So what I'd like to do is have "s6-svc -d" result in the process
SIGINT and SIGCONT to the supervised process, rather than SIGTERM and
It doesn't seem like there's a way to do this. Or am I missing
No, you can't remap s6-svc -d. This is a feature that runit has and s6
doesn't: if it's important to you, runit can do it.
The problem with custom control is that unlike runsv, s6-supervise is
implemented as a full DFA over an asynchronous loop (which is a good
thing, because it guarantees consistency of state and responsiveness),
spawning a user-controlled customized control script would completely
with the design. A bad script could make s6-supervise unresponsive and
useless. I thought it was too much of a risk for the benefit it brings.
As you found out, s6-svc -Oic is the way to down the service with a
(and a SIGCONT for safety).
It looks like there is a mechanism to do that kind of signal remapping
s6-svscan, using the -s option, but the documentation for servicedirs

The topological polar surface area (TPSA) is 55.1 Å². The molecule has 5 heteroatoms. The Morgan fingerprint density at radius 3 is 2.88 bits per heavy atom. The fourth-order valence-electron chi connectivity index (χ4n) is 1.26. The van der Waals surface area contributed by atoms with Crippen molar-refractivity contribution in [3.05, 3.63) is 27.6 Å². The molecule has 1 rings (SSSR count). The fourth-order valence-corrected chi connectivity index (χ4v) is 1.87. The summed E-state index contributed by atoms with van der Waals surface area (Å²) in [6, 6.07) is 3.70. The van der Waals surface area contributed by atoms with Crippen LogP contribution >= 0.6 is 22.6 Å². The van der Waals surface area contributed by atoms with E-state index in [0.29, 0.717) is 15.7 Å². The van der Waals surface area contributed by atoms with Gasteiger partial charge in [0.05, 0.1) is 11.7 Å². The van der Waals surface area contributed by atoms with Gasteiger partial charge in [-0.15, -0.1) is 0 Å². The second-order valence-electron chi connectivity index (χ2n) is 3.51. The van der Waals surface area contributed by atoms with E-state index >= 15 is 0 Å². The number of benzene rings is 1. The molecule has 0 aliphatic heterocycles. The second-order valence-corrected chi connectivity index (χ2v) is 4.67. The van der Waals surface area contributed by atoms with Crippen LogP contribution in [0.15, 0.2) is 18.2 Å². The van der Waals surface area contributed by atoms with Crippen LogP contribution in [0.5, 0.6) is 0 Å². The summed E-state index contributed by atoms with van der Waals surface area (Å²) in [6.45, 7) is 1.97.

doesn't mention anything like that.
It's different for s6-svscan, because spawning the custom signal
for s6-svscan does not mess with its internal state. If the custom
handlers do something crazy like stalling forever, s6-svscan is still
responsive and performing its job. That's not possible with
If I'm right and there's no easy way to do that, it's not necessarily a
huge problem -- currently I'm just using "s6-svc -iO" to shut down
PostgreSQL, and I can keep doing that; or, alternatively, I can patch
PostgreSQL to switch the behavior of TERM and INT. But if there *is* a
to get s6-svc to behave differently, I'm interested!
s6-svc, no - at least not yet. Apparently there's some demand for that
functionality, so I'll probably think about a way to implement it
in a future version of s6.
But there's a way to trap and convert signals in your run script
If your run script is written in shell, you can achieve more or less
same effect with a script akin to the one described here:
(this is the very discussion that led me to write the "trap" execline
It's a dirty workaround, it uses one more process, but what can you do
when daemons don't use SIGTERM as you would want them to. :)
For PostgreSQL, though, the semantics are arguably correct: SIGTERM for
a really clean shutdown and SIGINT for a forced (but still clean)
shutdown; you just don't want to wait for all client sessions to
so you use a different s6-svc command. Seems to me like everything is
working as intended. :)